21 October 2017

Private Schools: When to take Charity Status away

A few days ago a headmaster at a leading UK Private School said that he could fill all places with overseas students if he would wish to do so.
That he is not doing it may seem to be altruistic, but I guess the public backlash would be just to violent to contemplate.
But it is still remarkable how large the foreign contingent has become during the recent few years. Maybe this is due to excessive greed shown by headmasters and their 'trustees' (usually harmless bigwigs that eat from the headmasters's hand).
Is this not pure commercialism and would it not be appropriate to treat these 'Private' Schools as businesses for tax purposes?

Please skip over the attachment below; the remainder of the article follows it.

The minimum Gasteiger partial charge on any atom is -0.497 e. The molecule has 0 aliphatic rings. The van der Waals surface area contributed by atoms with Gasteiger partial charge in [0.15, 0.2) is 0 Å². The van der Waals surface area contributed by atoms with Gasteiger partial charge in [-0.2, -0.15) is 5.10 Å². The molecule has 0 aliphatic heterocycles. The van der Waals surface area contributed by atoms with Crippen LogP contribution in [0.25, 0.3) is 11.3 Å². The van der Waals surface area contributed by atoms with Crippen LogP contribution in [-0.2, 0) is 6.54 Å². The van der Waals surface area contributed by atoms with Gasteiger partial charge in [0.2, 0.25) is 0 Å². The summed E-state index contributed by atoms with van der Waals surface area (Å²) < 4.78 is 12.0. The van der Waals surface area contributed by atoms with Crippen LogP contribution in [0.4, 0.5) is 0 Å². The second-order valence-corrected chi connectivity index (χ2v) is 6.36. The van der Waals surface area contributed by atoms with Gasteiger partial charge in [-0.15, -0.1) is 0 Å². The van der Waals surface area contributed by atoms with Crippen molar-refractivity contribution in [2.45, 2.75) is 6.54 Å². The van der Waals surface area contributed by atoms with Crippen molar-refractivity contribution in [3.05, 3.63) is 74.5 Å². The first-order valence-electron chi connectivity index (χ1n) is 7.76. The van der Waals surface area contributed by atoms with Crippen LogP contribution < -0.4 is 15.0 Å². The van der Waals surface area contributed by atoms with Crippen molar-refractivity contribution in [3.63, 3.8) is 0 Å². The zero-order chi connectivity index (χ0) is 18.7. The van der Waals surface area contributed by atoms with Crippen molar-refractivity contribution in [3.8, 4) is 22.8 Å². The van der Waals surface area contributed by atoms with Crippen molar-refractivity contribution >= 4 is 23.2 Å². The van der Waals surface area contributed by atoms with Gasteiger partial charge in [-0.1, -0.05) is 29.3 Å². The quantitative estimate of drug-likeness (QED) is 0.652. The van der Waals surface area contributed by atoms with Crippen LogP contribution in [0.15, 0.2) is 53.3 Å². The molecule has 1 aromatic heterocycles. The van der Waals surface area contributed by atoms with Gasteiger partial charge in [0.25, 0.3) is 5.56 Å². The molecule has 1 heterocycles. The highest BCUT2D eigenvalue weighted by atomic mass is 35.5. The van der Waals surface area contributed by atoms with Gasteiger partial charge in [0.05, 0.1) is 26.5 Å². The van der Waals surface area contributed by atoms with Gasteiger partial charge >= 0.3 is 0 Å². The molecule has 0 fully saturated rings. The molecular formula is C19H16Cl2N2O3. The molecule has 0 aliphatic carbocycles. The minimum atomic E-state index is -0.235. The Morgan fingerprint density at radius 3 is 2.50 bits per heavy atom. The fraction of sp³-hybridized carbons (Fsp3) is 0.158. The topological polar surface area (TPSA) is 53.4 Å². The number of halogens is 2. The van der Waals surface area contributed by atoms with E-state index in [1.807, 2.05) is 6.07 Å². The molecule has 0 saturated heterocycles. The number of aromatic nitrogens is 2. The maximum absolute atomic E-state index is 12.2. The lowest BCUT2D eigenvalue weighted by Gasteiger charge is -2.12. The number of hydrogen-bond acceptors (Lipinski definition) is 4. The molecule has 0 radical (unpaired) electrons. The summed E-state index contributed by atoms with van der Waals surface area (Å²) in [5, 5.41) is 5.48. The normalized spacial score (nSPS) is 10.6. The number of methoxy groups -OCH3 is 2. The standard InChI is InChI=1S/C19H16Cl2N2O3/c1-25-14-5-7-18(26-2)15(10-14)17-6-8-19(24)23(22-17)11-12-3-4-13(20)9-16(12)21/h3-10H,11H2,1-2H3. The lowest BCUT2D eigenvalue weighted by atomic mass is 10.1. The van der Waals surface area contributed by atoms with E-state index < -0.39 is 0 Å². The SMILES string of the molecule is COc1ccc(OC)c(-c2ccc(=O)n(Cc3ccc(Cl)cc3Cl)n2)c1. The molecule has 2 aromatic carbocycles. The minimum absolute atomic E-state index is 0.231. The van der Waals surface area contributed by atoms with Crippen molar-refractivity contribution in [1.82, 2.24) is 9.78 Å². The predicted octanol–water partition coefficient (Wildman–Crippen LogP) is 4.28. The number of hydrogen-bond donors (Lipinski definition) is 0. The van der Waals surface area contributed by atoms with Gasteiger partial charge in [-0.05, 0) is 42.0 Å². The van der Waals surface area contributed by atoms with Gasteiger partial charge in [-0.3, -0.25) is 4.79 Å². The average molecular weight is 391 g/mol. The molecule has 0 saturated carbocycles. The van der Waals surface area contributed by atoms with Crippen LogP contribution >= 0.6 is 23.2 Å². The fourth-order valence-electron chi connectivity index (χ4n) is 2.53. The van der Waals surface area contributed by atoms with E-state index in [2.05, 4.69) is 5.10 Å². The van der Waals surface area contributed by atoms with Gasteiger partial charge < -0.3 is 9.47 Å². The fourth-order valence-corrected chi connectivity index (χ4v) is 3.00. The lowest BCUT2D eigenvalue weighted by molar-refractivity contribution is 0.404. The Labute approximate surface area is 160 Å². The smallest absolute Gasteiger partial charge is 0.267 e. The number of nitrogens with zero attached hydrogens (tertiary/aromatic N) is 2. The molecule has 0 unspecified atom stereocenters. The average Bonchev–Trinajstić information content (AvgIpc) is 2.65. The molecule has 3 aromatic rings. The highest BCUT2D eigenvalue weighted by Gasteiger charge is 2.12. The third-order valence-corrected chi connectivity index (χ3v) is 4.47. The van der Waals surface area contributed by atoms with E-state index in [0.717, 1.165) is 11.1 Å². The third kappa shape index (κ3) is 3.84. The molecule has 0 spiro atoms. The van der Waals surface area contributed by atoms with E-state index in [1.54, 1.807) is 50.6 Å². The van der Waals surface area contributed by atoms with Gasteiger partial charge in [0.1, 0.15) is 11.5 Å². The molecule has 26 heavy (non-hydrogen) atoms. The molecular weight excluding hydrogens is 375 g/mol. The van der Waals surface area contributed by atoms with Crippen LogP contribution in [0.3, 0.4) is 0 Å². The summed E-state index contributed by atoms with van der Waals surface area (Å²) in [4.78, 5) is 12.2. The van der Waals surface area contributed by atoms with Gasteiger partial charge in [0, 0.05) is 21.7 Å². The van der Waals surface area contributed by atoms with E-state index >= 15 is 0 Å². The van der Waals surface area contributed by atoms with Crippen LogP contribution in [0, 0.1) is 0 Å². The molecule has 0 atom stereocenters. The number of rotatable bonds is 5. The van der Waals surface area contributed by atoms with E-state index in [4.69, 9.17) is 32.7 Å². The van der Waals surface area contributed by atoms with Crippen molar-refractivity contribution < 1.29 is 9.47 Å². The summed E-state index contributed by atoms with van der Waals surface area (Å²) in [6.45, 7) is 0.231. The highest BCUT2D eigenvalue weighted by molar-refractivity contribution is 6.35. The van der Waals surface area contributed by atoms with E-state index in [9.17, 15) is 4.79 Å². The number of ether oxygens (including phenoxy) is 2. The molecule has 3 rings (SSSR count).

The fees that are being charged are being pushed to astronomical levels due to the demand pressure from foreign student applications. How can one justify 15 or 20000 pounds per annum for non-boarders? Assuming class sizes of 20 and one teacher per class (pro rata), add minimal admin staff (no headmasters sitting idly in the office, pontificating, not doing any teaching at all), some costs for property (who needs five-star luxury, labs where students play around without learning a craft in the end) and one arrives at 100-120000 pounds per class, that results in about 5-6000 pounds per place.
Question: where do the remaining 10000+ pounds go to? Excessive teacher salaries? Unnecessary facilities, dubious purchasing policies?
No one knows, or has any ordinary parent ever had access to full and audited accounts of a Private School?
Evening Standard

No comments:

Post a Comment